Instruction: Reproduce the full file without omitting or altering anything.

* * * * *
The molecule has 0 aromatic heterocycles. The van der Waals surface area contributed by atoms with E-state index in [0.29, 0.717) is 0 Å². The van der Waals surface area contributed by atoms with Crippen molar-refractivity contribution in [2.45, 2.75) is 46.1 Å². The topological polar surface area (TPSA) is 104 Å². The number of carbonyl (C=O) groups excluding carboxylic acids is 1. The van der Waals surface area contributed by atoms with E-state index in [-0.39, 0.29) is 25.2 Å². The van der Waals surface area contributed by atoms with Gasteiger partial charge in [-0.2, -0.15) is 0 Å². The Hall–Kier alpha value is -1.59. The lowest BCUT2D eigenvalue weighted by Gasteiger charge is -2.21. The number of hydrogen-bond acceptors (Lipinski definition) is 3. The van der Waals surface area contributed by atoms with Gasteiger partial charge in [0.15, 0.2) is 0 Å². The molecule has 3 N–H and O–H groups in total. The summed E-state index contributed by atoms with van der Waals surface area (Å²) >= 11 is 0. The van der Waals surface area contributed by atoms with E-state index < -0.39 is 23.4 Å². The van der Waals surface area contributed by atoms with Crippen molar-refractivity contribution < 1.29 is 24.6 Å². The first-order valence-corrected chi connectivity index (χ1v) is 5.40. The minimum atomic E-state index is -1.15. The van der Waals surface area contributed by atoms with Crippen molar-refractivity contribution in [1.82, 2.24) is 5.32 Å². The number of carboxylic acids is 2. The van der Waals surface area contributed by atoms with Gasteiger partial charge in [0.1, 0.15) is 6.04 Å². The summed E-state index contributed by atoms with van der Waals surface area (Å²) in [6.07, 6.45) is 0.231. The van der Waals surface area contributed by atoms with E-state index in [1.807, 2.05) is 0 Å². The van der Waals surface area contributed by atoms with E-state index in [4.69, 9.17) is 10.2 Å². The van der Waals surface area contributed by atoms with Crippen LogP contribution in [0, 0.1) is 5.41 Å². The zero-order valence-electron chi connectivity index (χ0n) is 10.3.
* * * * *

The molecule has 0 aromatic heterocycles. The van der Waals surface area contributed by atoms with E-state index in [0.29, 0.717) is 0 Å². The van der Waals surface area contributed by atoms with Crippen molar-refractivity contribution in [2.45, 2.75) is 46.1 Å². The topological polar surface area (TPSA) is 104 Å². The number of carbonyl (C=O) groups excluding carboxylic acids is 1. The van der Waals surface area contributed by atoms with E-state index in [-0.39, 0.29) is 25.2 Å². The van der Waals surface area contributed by atoms with Gasteiger partial charge in [-0.2, -0.15) is 0 Å². The Hall–Kier alpha value is -1.59. The lowest BCUT2D eigenvalue weighted by Gasteiger charge is -2.21. The number of hydrogen-bond acceptors (Lipinski definition) is 3. The van der Waals surface area contributed by atoms with Gasteiger partial charge in [0.15, 0.2) is 0 Å². The molecule has 3 N–H and O–H groups in total. The summed E-state index contributed by atoms with van der Waals surface area (Å²) >= 11 is 0. The van der Waals surface area contributed by atoms with E-state index < -0.39 is 23.4 Å². The van der Waals surface area contributed by atoms with Crippen molar-refractivity contribution < 1.29 is 24.6 Å². The first-order valence-corrected chi connectivity index (χ1v) is 5.40. The minimum atomic E-state index is -1.15. The van der Waals surface area contributed by atoms with Crippen molar-refractivity contribution in [1.82, 2.24) is 5.32 Å². The number of carboxylic acids is 2. The van der Waals surface area contributed by atoms with Gasteiger partial charge in [0.1, 0.15) is 6.04 Å². The summed E-state index contributed by atoms with van der Waals surface area (Å²) in [6.07, 6.45) is 0.231. The van der Waals surface area contributed by atoms with E-state index in [1.807, 2.05) is 0 Å². The van der Waals surface area contributed by atoms with E-state index in [4.69, 9.17) is 10.2 Å². The van der Waals surface area contributed by atoms with Crippen LogP contribution in [0, 0.1) is 5.41 Å². The zero-order valence-electron chi connectivity index (χ0n) is 10.3.